If we were having coffee today, I’d invite you in among the myriad of red and green Rubbermaid Christmas boxes stacked around, as today I’m packing it all up. I’d ask you when you usually take your tree and “Christmas stuff” down. You see, as a young married wife, I’d always have ours down by New Year’s Day. I grew up with a mother who always said it was “bad luck” to keep your tree up past the New Year, and though I never looked at my mother as a very superstitious woman, down our tree came just about every year on New Year’s Eve. And then when I married and left home, I did things the same way, as my mother’s ways were just sorta ingrained into my ways.
I was raised in a liturgical church (Episcopal) which I attended for over 50 years. It was on a Sunday morning while sitting in that church several years ago listening to a sermon, where a priest told us not to be in such a hurry to take down our trees right after Christmas. And then she talked about the twelve days of Christmas and Epiphany, and ever since then, our tree has remained up until the day after Epiphany (yesterday, January 6, was Epiphany). And I grew to love those twelve days of Christmas and getting to enjoy my Christmas decorations and the tree lights without all the hustle and bustle and stress of Christmas. I play Christmas music those 12 days to the chagrin of my husband. To sit in a darkened living room with just the glow of the tree lights while sipping on a cup of hot tea and listening to Christmas music is pure bliss.
My husband and I were just amazed at the number of Christmas trees we saw go up before Thanksgiving this year. In fact, we saw two Christmas trees adorned in windows before Halloween and I could hardly believe what I was seeing. It gets earlier every year. And then we were even more amazed to see how many people in our own neighborhood who took down their tree and outside decorations on Christmas Day, barely before the day had begun. I wondered why they couldn’t leave them up at least through the day they were intended to celebrate. I don’t get that.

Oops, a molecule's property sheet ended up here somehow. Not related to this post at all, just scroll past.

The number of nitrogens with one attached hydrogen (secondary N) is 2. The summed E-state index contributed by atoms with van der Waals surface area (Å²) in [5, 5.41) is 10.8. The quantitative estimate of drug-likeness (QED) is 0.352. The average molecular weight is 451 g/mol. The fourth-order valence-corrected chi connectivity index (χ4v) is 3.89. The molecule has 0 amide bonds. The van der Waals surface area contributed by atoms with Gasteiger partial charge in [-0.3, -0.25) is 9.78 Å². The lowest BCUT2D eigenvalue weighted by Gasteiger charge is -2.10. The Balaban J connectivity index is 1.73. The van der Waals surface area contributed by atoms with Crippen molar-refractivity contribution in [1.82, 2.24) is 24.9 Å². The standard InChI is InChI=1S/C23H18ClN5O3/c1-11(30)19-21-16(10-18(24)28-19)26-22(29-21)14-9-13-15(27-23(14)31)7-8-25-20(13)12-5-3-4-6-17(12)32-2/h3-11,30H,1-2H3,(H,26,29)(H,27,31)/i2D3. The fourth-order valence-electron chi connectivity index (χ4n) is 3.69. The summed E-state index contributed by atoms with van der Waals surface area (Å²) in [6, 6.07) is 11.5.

I was looking at my nativity set the other day (it’s my most favorite Christmas decoration I set out). I purchased it from my nephew for a school fundraiser back in the early 90s when he was in elementary school. That nephew is now 34 years old so my quaint little nativity is showing its age. I didn’t pay much for it and I had always intended to replace it with a nicer nativity. But over the years, I’ve grown to love my humble, cheap little nativity. To me, it represents exactly how Christ chose to come into this world – in a humble stable among animals and itchy straw and smelly manure, where he was laid in a meager manger – a food trough for animals. He could have come to us in any way of his choosing, with all the pomp and circumstance beyond our wildest imaginations, but this is how he chose to come. Yes, I think I’ll keep my scrawny little nativity set. It’s so symbolic of how it really was. I sometimes look at the Mary and baby Jesus figurines and I start to ponder. I wonder when Mary actually realized that the infant she held in her arms and nursed at her breast was God, her creator? Just sit with that for a while and really think about it…. It’s mind blowing really. I wonder how Mary must have felt.